Restored Leather Highback Chair

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Leather highback chair needed two leather patches on the seat. After the repair was completed and new metal gliders added. Photo 1 by Don Tai

Leather highback chair needed two leather patches on the seat. After the repair was completed and new metal gliders added. Photo 1 by Don Tai

This leather chair was cast aside, but it beaconed me to come closer. It took little time to determine that it was leather covered and in need of a major repair. Once done, however, the chair was returned to service, and comfortable it is.

Glaringly obvious was the huge gash 6.5″/17cm gash in the seat, as well as a smaller 1″/3cm cut, also in the seat. After I determined that the backing material was actually the very reassuringly natural matte fibers of real leather, I knew the repair could be done.

Vinyl covering, or more poshly called “pleather”, is a travesty of material for indoor furniture. Sticky in the summer, over time it will crack and need to be replaced. Leather, on the other hand, can be repaired and will last a very long time, perhaps decades if taken care of.

Leather highback chair needed two leather patches on the seat. After the repair was completed and new metal gliders added. Photo 1 by Don Tai

Leather highback chair needed two leather patches on the seat. After the repair was completed and new metal gliders added. Photo 1 by Don Tai

This highback chair’s leather was upholstery leather and somewhat thin. I opted to do the two leather patches in thin cowhide and also of upholstery thickness. The chair has a metal base which can be easily removed, held in by 3 philips screws per side. Philips, and not Robertson, so perhaps not made in Canada. You see, there are no labels on this chair, so I have no idea of its origin. I can only look at material and workmanship for clues. The metal frame is inset into a wooden frame that is the perimeter of the seat. Covering this perimeter and the chair seat bottom center was some thin upholstery fabric, used to keep out the dust.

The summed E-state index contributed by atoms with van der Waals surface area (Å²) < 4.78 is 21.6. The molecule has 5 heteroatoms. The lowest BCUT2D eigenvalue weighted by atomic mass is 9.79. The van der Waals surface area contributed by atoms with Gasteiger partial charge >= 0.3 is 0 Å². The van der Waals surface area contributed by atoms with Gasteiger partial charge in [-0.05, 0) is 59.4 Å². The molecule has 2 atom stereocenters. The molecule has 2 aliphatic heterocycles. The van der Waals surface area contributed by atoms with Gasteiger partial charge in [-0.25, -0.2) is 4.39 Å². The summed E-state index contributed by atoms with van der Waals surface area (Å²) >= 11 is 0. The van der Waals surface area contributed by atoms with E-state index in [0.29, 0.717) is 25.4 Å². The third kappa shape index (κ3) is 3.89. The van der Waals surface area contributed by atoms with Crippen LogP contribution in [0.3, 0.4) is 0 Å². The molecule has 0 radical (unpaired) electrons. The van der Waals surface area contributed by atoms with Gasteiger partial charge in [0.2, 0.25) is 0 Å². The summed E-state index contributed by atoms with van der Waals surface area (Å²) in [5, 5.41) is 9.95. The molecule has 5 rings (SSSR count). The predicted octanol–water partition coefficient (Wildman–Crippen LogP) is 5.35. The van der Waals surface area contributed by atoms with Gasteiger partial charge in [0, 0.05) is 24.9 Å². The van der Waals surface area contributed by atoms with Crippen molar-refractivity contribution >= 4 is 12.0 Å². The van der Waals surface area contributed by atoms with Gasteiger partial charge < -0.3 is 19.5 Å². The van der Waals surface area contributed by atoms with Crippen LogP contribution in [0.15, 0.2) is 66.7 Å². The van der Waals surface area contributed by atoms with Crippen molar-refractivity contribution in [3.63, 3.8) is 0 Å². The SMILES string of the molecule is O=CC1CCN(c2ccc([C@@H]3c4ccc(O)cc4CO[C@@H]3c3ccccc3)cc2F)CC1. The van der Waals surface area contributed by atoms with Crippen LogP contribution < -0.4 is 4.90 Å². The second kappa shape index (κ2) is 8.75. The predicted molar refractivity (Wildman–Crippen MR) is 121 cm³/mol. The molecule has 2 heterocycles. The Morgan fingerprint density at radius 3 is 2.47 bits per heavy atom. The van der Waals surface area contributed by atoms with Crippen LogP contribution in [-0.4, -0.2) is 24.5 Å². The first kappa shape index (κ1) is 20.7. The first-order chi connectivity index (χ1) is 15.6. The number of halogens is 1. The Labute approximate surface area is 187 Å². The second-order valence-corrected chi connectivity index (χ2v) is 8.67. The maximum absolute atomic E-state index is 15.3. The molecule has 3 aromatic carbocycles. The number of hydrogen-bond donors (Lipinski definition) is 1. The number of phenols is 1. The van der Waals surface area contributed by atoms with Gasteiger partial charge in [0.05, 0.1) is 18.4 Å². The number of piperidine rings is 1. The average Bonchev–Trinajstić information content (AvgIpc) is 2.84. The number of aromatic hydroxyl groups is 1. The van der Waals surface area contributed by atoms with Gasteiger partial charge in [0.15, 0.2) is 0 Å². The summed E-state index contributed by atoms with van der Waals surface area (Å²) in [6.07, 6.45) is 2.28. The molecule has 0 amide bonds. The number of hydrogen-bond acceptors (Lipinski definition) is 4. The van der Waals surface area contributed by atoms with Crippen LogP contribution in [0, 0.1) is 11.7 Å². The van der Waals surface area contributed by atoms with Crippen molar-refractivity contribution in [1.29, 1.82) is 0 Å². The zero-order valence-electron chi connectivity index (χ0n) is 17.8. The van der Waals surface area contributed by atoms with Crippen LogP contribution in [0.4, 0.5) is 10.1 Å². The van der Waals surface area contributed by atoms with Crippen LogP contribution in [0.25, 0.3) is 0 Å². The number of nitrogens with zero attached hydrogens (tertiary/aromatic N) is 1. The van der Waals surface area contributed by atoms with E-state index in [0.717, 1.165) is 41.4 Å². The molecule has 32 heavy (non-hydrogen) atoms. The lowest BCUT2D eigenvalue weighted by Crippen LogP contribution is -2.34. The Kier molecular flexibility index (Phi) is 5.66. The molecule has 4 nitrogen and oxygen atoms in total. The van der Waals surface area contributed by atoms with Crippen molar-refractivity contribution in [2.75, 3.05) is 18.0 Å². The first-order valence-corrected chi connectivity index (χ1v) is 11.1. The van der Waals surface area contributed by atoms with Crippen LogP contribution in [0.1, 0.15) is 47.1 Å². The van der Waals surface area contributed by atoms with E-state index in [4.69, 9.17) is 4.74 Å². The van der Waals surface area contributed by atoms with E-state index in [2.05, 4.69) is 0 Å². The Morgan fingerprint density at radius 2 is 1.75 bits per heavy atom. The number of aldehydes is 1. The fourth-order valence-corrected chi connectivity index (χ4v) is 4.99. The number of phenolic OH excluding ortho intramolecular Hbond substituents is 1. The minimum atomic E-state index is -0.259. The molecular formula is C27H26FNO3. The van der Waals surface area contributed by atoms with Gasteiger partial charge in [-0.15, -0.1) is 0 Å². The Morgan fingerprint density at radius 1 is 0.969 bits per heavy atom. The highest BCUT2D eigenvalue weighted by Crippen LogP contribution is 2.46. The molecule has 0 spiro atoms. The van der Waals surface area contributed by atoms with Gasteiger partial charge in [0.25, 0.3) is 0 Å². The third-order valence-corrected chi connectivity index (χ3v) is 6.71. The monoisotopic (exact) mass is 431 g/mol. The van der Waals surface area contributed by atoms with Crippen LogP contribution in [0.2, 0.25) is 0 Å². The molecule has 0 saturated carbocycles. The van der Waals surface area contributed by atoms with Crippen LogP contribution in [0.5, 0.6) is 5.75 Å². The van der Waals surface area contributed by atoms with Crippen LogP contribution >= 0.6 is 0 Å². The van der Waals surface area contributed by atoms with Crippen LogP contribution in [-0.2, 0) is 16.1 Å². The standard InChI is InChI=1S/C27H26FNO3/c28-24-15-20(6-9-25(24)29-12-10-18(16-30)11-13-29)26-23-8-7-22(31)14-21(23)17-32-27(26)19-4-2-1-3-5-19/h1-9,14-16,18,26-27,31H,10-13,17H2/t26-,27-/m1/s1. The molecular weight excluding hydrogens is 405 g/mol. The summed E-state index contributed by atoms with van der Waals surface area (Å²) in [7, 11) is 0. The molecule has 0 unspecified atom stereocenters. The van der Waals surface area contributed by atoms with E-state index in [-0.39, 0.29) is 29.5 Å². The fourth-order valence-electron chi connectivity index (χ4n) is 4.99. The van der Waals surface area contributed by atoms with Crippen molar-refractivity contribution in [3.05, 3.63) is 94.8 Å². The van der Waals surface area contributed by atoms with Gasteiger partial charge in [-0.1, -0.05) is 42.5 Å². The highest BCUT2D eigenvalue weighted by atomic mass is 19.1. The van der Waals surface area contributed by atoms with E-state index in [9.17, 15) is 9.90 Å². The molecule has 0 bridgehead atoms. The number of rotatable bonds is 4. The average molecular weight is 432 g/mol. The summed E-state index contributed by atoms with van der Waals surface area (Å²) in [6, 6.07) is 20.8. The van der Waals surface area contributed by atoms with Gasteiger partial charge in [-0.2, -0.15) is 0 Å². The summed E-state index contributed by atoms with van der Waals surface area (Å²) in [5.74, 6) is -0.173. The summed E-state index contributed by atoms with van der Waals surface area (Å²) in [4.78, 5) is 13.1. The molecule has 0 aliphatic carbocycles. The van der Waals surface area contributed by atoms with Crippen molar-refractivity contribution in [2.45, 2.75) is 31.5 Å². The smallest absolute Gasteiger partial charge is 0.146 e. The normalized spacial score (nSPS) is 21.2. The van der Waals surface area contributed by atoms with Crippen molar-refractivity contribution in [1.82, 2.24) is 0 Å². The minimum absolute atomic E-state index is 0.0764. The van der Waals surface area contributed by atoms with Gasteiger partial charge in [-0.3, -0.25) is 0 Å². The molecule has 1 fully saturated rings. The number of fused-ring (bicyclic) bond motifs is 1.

Leather highback chair repair. Legs attached to the seat with a metal frame, using 3 screws per side. Photo 2 by Don Tai

Leather highback chair repair. Legs attached to the seat with a metal frame, using 3 screws per side. Photo 2 by Don Tai

The staples of the front and sides of the seat were removed, and there were a lot. The wood of the frame is stout and hardwood. As the repair was only to the seat there was no need to remove the staples of the back nor the complete leather back cover. If I could only expose the seat leather backing I could successfully do the repair.

Once the front and sides were freed I was able to pull up the leather seat. The seat back was still intact. Underneath the chair seemed new. Stout springs gave the seat cushioning. The foam was fresh.

I slathered contact cement on the back of the two cuts as well as on the back of my patches, and let dry. A thin and flat piece of plywood was used to temporarily back the patch area, as I was sure the seat cushioning was too flexible to get a proper and accurate bond. The large cut was somewhat stretched and would not easily mate back together. I carefully set the left side of the cut to my patch, after stretching taught while protecting the right side from the patch with a piece of cardboard. Slowly I was able to position a portion of the right side close to the left, move the protective cardboard, and the finally make the bond. Overall it was not too difficult but takes patience and perseverance. The small patch was very simple.